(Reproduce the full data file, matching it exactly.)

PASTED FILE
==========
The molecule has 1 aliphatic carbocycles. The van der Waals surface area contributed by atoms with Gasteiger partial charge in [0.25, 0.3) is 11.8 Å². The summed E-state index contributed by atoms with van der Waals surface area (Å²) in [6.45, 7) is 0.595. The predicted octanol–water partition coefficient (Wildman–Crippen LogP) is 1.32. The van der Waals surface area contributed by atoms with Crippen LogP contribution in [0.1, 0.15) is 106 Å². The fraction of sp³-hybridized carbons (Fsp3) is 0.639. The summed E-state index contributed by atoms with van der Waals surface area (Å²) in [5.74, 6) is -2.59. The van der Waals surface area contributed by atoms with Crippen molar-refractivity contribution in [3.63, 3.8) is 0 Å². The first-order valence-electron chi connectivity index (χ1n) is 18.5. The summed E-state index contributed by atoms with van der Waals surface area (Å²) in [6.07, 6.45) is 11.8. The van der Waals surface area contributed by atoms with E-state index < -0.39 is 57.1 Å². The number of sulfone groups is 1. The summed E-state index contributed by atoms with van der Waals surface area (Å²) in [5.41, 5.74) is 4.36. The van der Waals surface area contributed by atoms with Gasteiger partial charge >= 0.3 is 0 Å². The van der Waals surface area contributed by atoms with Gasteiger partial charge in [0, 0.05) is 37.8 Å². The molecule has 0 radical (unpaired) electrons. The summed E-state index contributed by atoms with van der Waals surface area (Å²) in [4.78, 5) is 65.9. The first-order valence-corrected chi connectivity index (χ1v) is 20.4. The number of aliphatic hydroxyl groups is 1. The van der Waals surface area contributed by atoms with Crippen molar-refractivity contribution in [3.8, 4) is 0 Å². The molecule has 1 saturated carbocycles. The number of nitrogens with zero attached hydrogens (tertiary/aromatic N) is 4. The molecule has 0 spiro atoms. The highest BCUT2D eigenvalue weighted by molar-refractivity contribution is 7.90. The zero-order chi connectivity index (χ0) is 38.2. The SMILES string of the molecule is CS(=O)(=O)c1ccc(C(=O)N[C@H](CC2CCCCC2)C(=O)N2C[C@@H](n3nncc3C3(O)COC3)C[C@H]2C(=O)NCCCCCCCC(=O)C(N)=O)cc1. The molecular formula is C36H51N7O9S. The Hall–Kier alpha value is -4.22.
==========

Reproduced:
The molecule has 1 aliphatic carbocycles. The van der Waals surface area contributed by atoms with Gasteiger partial charge in [0.25, 0.3) is 11.8 Å². The summed E-state index contributed by atoms with van der Waals surface area (Å²) in [6.45, 7) is 0.595. The predicted octanol–water partition coefficient (Wildman–Crippen LogP) is 1.32. The van der Waals surface area contributed by atoms with Crippen LogP contribution in [0.1, 0.15) is 106 Å². The fraction of sp³-hybridized carbons (Fsp3) is 0.639. The summed E-state index contributed by atoms with van der Waals surface area (Å²) in [5.74, 6) is -2.59. The van der Waals surface area contributed by atoms with Crippen molar-refractivity contribution in [3.63, 3.8) is 0 Å². The first-order valence-electron chi connectivity index (χ1n) is 18.5. The summed E-state index contributed by atoms with van der Waals surface area (Å²) in [6.07, 6.45) is 11.8. The van der Waals surface area contributed by atoms with E-state index < -0.39 is 57.1 Å². The number of sulfone groups is 1. The summed E-state index contributed by atoms with van der Waals surface area (Å²) in [5.41, 5.74) is 4.36. The van der Waals surface area contributed by atoms with Gasteiger partial charge >= 0.3 is 0 Å². The van der Waals surface area contributed by atoms with Gasteiger partial charge in [0, 0.05) is 37.8 Å². The molecule has 0 radical (unpaired) electrons. The summed E-state index contributed by atoms with van der Waals surface area (Å²) in [4.78, 5) is 65.9. The first-order valence-corrected chi connectivity index (χ1v) is 20.4. The number of aliphatic hydroxyl groups is 1. The van der Waals surface area contributed by atoms with Crippen molar-refractivity contribution in [3.8, 4) is 0 Å². The molecule has 1 saturated carbocycles. The number of nitrogens with zero attached hydrogens (tertiary/aromatic N) is 4. The molecule has 0 spiro atoms. The highest BCUT2D eigenvalue weighted by molar-refractivity contribution is 7.90. The zero-order chi connectivity index (χ0) is 38.2. The SMILES string of the molecule is CS(=O)(=O)c1ccc(C(=O)N[C@H](CC2CCCCC2)C(=O)N2C[C@@H](n3nncc3C3(O)COC3)C[C@H]2C(=O)NCCCCCCCC(=O)C(N)=O)cc1. The molecular formula is C36H51N7O9S. The Hall–Kier alpha value is -4.22.